Nearly €1 million is on its way to Laois schools under the first of two major ICT projects supporting primary and post-primary schools as part of funding to help recover from the pandemic.
Laois primary and post-primary schools will share €925,599 as part of Department of Education element of in the Government’s National Recovery and Resilience Plan (NRRP).
Funding will be paid directly to recognised schools in the free education scheme, to invest in digital infrastructure to support students who are most at risk of educational disadvantage through the digital divide.
As part of this measure, schools in the Delivering Equality of Opportunity in Schools (DEIS) programme will receive double the amount of funding provided to non-DEIS schools.
The amount of payments for each school will be based on the number of students enrolled in the school.
Primary schools in Laois will share €630,284 while post-primary schools will get a share of the €295,315 allocated.
Sean Fleming, Minister of State at the Department of Finance, welcomed the funding.
“We have seen for some students that the lack of technology restricted their ability to learn, but this additional funding for schools will advance their efforts to ensure that technology and infrastructure is in place to support teaching and learning in the classroom to ensure inclusion of all learners. Schools will be required to use this funding for the direct benefit of their students.
“I would like to encourage all schools to proceed as soon as possible ensuring that the funding is utilised for the improvement of digital skills for students and teaching alike,” he said.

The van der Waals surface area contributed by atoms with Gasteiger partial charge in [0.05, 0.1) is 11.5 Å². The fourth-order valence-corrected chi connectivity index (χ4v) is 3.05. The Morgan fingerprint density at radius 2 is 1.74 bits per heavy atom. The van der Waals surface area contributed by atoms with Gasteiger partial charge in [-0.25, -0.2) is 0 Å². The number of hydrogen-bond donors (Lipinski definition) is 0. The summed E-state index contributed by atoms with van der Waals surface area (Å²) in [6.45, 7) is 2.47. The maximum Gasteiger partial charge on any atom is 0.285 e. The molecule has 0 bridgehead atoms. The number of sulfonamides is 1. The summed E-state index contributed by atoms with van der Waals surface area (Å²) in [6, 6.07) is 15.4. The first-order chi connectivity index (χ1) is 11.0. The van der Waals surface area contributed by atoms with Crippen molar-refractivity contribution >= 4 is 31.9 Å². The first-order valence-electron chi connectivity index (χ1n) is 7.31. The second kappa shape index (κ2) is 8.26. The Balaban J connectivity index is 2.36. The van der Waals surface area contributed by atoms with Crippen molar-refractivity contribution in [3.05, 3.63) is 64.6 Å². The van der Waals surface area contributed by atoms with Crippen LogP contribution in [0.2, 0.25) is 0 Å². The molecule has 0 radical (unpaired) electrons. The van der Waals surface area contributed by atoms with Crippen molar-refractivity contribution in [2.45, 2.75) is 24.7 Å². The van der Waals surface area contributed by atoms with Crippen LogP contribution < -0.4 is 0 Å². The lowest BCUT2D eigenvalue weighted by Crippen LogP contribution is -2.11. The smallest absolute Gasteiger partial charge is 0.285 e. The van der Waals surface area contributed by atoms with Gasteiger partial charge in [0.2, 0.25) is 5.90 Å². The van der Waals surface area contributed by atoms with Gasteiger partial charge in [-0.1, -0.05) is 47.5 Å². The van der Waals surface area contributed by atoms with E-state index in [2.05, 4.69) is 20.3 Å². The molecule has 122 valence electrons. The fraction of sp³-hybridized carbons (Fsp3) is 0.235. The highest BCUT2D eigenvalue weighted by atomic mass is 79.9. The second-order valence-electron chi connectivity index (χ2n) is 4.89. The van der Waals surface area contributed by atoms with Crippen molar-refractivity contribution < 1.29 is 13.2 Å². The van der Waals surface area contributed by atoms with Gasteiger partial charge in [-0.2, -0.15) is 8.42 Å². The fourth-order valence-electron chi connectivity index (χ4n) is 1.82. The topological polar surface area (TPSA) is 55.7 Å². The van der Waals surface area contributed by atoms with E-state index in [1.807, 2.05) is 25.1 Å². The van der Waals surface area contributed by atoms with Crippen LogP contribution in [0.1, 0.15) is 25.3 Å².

The Department of Education says Schools will be required to use this funding for the direct benefit of their students. It says they can consider innovative projects and programmes using digital technologies in teaching and learning depending on their own digital learning plan and approaches including providing infrastructure such as devices on loan to students.
Minister for Education Norma Foley TD today announced the funding for schools in Laois and elsewhere.
“School communities made incredible strides in digital teaching and learning during the pandemic. An enormous effort was made by teachers and students, and a huge amount has been learned. We know also that for some students a lack of infrastructure impeded their ability to engage with remote learning. This digital divide will also impact their capacity to engage fully with digital technology and development of digital skills.
“As we move beyond this phase, we need to acknowledge the great effort and progress made. The enhanced investment under the NRRP will advance greatly the efforts to ensure that technology and infrastructure is in place to support teaching and learning in the classroom across all schools and ensure inclusion of all learners,” she said.
Her Department said the Recovery and Resilience Facility is the largest component of NextGenerationEU, the European Union’s response to the global pandemic. The Department says the aim is to help repair the immediate economic and social damage brought about by the pandemic and to prepare for a post-Covid Europe that is greener, more digital, more resilient and fit to face the future.
Through the other project for which NRRP funding is being provided, and through the National Broadband Plan Intervention Area implementation and commercial provision, all primary schools will be provided with high speed broadband connectivity by early 2023.